The Week That Was

Take a break from raking leaves with these top five stories from for the week of Nov. 4.

1. The Remote Reality: Can Working From Home Work?: More companies are choosing to have employees work from home, some as a perk and others as a cost-saving mechanism. To succeed, managers should focus on building trust, clear communication and task management systems. Talent Management editor Mary Camille Izlar has the story.

2. Creating an Employee Brand Makes All the Difference: Developing a strong employee brand bolsters the production of a workforce and attracts external talent to the company. Joe Cecere, president and chief creative officer of Little, a strategic design firm based in Minneapolis, has more.

3. How Intuit Thinks Like a Startup: Intuit’s HR tools weren’t designed with employees’ needs in mind, and employees didn’t feel the tools were relevant or helped them develop their careers. Chris Galy, the company’s vice president of talent acquisition, and Rick Jensen, its vice president of talent, have the story of how the company changed things.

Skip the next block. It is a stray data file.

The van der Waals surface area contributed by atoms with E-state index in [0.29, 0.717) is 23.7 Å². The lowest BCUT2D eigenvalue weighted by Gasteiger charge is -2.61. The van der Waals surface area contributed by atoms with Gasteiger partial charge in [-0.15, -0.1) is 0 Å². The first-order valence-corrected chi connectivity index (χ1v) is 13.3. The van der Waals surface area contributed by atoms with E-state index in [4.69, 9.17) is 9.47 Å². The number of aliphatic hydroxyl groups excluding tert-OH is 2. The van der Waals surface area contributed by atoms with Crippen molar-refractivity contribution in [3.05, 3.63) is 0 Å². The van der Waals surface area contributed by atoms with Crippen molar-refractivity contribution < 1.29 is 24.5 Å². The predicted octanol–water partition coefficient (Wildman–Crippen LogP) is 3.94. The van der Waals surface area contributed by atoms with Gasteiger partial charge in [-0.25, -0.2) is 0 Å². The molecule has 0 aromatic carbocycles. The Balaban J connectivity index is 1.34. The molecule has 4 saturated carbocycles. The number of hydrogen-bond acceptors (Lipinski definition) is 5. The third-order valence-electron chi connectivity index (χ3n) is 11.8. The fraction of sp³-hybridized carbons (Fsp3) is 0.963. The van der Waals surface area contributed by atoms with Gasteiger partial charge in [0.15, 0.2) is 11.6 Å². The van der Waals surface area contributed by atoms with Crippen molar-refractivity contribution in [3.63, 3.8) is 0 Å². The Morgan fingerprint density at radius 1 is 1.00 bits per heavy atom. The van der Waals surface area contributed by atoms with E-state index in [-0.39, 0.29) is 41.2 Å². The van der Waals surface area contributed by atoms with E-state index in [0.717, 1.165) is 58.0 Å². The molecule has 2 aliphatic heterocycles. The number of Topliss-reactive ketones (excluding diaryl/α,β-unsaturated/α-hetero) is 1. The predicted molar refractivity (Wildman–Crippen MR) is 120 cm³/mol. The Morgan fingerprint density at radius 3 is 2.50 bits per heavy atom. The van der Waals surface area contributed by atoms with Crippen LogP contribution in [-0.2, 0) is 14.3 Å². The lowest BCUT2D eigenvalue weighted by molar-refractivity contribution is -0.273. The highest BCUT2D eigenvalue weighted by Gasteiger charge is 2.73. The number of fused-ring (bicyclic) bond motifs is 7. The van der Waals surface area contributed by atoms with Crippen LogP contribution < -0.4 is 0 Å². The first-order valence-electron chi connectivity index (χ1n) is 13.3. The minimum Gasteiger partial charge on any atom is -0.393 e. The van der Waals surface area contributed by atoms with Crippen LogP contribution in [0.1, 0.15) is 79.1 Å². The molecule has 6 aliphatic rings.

4. Why Employees Fail to Change: Talent managers can increase the effectiveness of annual assessments by providing employees with the skills to put performance feedback into action, writes Kerry Patterson, co-founder of VitalSmarts, a corporate training and leadership development company.

5. Most Working Adults Find Team-Based Work Difficult: Lack of teamwork training and workload inequality are driving the majority of working adults to find team-based work difficult, a new survey shows.

In Other News …

Email is such a big part of people’s lives. Not only is the communication medium used — or, as some might argue, overused — in business, but it’s the way we constantly communicate with family and friends outside of work.

With that said, there are plenty of email pet peeves we’ve come across, and more of them happen at work. Fast Company decided to pick out the biggest email annoyances. They range from the over-the-top sign-off — for example, “with most sincere regards,” as if you were just worried about being plain sincere — to the dreaded overuse of “reply all.” Read the entire article here.


Also, Business Insider tells us how to make more friends. Read here.